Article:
Black Swimmers

Comments Off on FINIS SIGNS 2X OLYMPIAN LIA NEAL

FINIS SIGNS 2X OLYMPIAN LIA NEAL

Posted by | January 9, 2019 | Black Swimmers, Swimmers

We simplify swimming through innovation, high-quality products and a commitment to education.

FINIS SIGNS 2X OLYMPIAN LIA NEAL

Livermore, CA (January 9, 2019) FINIS, Inc., the worldwide leader in technical swimming innovation, is proud to announce the signing of two-time Olympian Lia Neal. The New York native and Stanford alum signed a long-term deal with the leading swim brand that extends through the 2020 Olympic Games.


“I am extremely excited for the opportunity to join the FINIS family. The future’s looking bright for FINIS. I could not be happier to be part of this team on its upward trajectory through 2020 and beyond.” says Neal. 


“We are very proud to support an athlete like Lia,” says CEO and cofounder John Mix. “She has the character, work ethic and potential that we look for in every member of Team FINIS. Lia puts her whole heart into this sport and that’s what we need in our athletes—they are our closest partners in developing the best products in the world.”


Neal started her impressive career at an early age. She has continually excelled, nationally and internationally, since competing in her first Olympic Trials at age 13.


Neal made history on the global stage in 2012, becoming the first woman of African American descent to become a two-time Olympian and swim in an Olympic final for Team USA. As a star sprinter at Stanford, Neal played a vital role in setting multiple American records and winning national titles, finishing her career as team captain of Stanford’s 2017 NCAA Championship team.
Most recently, Neal emerged from World Championships in Hangzhou, China, with four medals, including a gold medal in the 4×100 alongside a fellow member of Team FINIS, Olivia Smoliga.


“I admire everything Lia represents as an athlete,” says national sales manager Keith Jizmejian. “She’s not only committed to improving her own performance, but also improving access to the sport. Lia’s values stood out to us very early on in the process.”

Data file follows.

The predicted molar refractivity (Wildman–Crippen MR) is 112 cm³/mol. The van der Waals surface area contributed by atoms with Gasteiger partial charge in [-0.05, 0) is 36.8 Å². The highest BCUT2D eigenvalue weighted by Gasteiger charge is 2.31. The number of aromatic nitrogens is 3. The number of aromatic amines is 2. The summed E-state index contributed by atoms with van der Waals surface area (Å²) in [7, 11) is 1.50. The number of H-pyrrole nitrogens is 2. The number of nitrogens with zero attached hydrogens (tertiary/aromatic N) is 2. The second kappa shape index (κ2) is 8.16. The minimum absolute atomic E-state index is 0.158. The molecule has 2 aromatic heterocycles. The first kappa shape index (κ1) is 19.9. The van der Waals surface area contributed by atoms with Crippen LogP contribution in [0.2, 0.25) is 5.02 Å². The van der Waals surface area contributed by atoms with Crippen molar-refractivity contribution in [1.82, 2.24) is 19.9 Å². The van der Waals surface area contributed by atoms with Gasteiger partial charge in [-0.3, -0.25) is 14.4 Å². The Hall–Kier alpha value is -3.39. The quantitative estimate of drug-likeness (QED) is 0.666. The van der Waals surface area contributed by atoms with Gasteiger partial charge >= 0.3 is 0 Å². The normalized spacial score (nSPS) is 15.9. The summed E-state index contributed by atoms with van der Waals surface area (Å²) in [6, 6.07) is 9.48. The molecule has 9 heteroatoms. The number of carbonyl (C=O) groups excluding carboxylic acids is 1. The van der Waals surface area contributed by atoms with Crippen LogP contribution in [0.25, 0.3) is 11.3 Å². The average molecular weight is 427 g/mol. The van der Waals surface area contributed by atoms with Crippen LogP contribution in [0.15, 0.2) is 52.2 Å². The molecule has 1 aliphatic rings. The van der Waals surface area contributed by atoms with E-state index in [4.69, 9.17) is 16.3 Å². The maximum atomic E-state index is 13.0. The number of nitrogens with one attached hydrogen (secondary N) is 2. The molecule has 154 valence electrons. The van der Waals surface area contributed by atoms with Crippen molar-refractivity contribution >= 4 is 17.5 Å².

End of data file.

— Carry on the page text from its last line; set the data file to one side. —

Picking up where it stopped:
Neal is a major proponent for improving education and access to swimming in the U.S. and internationally. In 2017 and 2018, Neal led swim clinics around the globe, including in the U.S., China, Hong Kong, Mexico and Singapore.  Further, she recently launched Swim Brooklyn, an initiative to raise awareness about swimming in her home community.


Neal is currently training with David Marsh and Team Elite in San Diego, California.


We’re just getting started,” says Mix. “In launching the Rival 2.0, it was our explicit goal to make a suit that would impress the best athletes in the world. Lia joining the team is just one of the many indicators that the Rival 2.0 is that suit. Working with someone of Lia’s caliber is an exciting step for our team and we intend to maintain every bit of this momentum going into 2020.”


About FINIS, Inc.
John Mix and Olympic gold medal swimmer Pablo Morales founded FINIS in Northern California in 1993 with a mission to simplify swimming for athletes, coaches, beginners and lifelong swimmers around the world. Today, FINIS fulfills that mission through innovation, high-quality products and a commitment to education. FINIS products are currently available in over 80 countries. With a focus on innovation and the fine details of swimming, FINIS will continue to develop products that help more people enjoy the water.

PRESS CONTACT
Keith Jizmejian
kjizmejian@FINISinc.com
USA +1 (925) 454-0111
EU +359 2 936 86 36

CONTACT FOR LIA NEAL
Cejih Yung, Agent
cejih@cgsportsmanagement.com
CG Sports Management

Comments Off on Racism at American Pools Isn’t New: A Look at a Long History – The New York Times

Racism at American Pools Isn’t New: A Look at a Long History – The New York Times

Posted by | August 5, 2018 | Black Swimmers, Swimming Pools

In 1964, several white and black protesters jumped into a pool at the Monson Motor Lodge in St. Augustine, Fla., in what The New York Times described as a “dive-in.” A white police officer in plain clothes later jumped in to arrest them.CreditHorace Cort/Associated Press

Swimming pools, which exploded in popularity a century ago, are supposed to be places to relax, but black Americans have long faced harassment and violence there.

The poolside confrontations keep coming.

This summer, a black boy was harassed by a white woman in South Carolina; a black woman was asked to provide identification by a white man in North Carolina; and a black man wearing socks in the water had the police called on him by a white manager of an apartment complex in Tennessee.

The encounters, some captured on video, have prompted widespread anger and resulted in consequences for white people involved. But they are hardly new: The United States has a long history of people of color facing harassment and racism at swimming pools.

Pools are supposed to be places to relax, but ever since they exploded in popularity about a century ago, they have served as flash points for racial conflict — vulnerable spaces where prejudices have intensified and violence has often broken out.

“That’s the most intimate thing,” said Greg Carr, chairman of Howard University’s Afro-American studies department. “I’m in this water, you’re in this water, it’s in me, on me.”    Read More…..